Chang-i: A Chinese Restaurant with European Influences, and Restaurant Week

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A couple of times a year, in March and in September, ‘Restaurant Week’ takes place across the Netherlands. Over 1,000 restaurants throughout the country take part, all offering for one week a three-course prix fixe dinner menu for €27.50. This allows the public what is, in theory, a bargain, a very good deal indeed; for the restaurants involved are all supposed to be of a high quality, and thereby relatively expensive when going about their usual affairs. In truth, with many restaurants typically offering main courses at around €20, a €27.50 prix fixe tasting menu does not afford a great saving on, say, a starter and a main course, or a main course and dessert. Still, Restaurant Week is hugely popular, and does provide an impulse towards going out and trying new places to eat. More, there are some genuinely good deals to be had; some restaurants whose normal prices are especially high, yet retreat to the same €27.50 for the week’s duration. Those Michelin starred restaurants which take part ask a pretty reasonable €10 surcharge.

Around two hundred restaurants in Amsterdam get involved in Restaurant Week, which ran recently from Monday, 4 to Sunday, 10 March. My partner and I ate on the Sunday evening at Chang-i, a Chinese restaurant with the tagline ‘Innovative Chinese Cuisine’, for it endeavours to serve modern Chinese food drawing upon a range of European influences. Chang-i was voted the second best Chinese restaurant in the Netherlands, and the very best in Amsterdam, in 2011; and has received acclaim from a variety of Dutch newspapers and food publications.

The restaurant sits along Jan Willem Brouwersstraat, a quiet, predominantly residential street, just down from the Concertgebouw. The decor inside itself works to integrate a variety of influences and themes, with oriental lamps, busts and graphics alongside hung paintings of nudes, a marble floor, rustic wooden doors, and a palette of dark browns and black offset by copper and red highlights. I liked the dark colours, and they along with a comfortable and spacious seating plan gave the restaurant a pleasant atmosphere, an upright but fairly relaxed and secluded feel.

The tasting menu comprised three small dishes for each of the three courses. Two additional courses were proffered, for between the starters and the mains, for an additional €7.50 each. My partner and I determined to take the first of these two additional options, largely because I wanted to try its vegetable dim sum.

Several minutes after arriving, we were presented an appetiser, a sushi with rice and radish which my partner appreciated, I less so. The first course consisted of sashimi with salmon roe; gamba, a large shrimp, stir fried on a lemongrass stick; and a pork dumpling. The gamba was my favourite of the three dishes, the crunchiness and the flavour of the lemongrass through its middle really complementing the meat; and the fish and salmon roe was also very good. The pork in the dumpling was a little soft, almost gelatinous, and too rich for my taste. The course that we had chosen to insert followed, and provided, along with the vegetable dim sum, a lobster bisque, and tempura chicken with sweet and sour sauce. This was the only course which I found displeasing overall, for I didn’t like two of its three dishes. The dim sum pastry was lightly fried and tasty, but the filling was loose and hard to distinguish, involving, I think, mushrooms turned to a pulp. Rice noodles with beansprouts were served on the side of the course, and seeing no other role for them, in my hasty inexperience, summoning all the wisdom then in my possession, I took to throwing these in with the bisque, which was otherwise dull and unpleasant. The tempura chicken, on the other hand, was delicious, the tempura batter light and the chicken perfectly steamed inside.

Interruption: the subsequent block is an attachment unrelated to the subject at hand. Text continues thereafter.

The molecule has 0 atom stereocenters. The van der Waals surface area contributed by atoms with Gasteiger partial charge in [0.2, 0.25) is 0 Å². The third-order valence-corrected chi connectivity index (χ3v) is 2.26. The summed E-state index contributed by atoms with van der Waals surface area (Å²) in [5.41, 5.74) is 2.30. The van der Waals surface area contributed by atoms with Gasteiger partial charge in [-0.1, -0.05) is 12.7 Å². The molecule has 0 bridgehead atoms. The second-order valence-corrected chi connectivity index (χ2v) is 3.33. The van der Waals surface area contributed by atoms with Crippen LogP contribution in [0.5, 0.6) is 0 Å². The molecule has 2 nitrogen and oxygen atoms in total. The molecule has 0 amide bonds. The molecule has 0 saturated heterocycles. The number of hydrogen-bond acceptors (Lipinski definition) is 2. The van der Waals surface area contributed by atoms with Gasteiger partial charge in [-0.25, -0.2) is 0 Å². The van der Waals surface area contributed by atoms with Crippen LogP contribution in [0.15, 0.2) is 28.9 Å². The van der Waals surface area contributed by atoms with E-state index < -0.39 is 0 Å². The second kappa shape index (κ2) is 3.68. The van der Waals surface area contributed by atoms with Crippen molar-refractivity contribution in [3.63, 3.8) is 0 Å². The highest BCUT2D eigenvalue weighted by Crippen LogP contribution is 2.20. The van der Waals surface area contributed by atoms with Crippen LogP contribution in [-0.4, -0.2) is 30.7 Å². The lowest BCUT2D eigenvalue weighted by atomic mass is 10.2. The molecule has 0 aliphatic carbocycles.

With the main course came fried sea bass with rice and a coconut foam, chicken fillet on a bed of vegetables, and beef in a spicy orange sauce. The dishes were rich and generous, and I thoroughly enjoyed all three. Dessert was a rose cream, chocolate sorbet, and a mango mousse, none absolutely inspiring, but all nice.

I can achieve the calculations: that makes, of thirteen dishes in total including the appetiser, nine which I liked with varying degress of warmth, and four which I did not like. I drank with all this a Cabernet Sauvignon, inappropriate with Chinese food I’m sure, and in truth complementing none of the dishes I ate particularly well; but knowing this beforehand, still I felt like drinking red wine rather than something else. The service at Chang-i was excellent, informative, friendly and polite; our main waitress amusingly and unnecessarily quite dramatically apologetic when she at one point sought to remove our plates before we were quite finished with a course.

From next Monday, 25 March, until Sunday, 7 April, five restaurants in each region of the Netherlands – those five per region which received the best review scores via the Restaurant Week website – will repeat their Restaurant Week prix fixe menus, again at €27.50 for a three-course meal. Information on this and the restaurant’s involved may be obtained here: http://www.restaurantweek.nl/lang/nl/cities.

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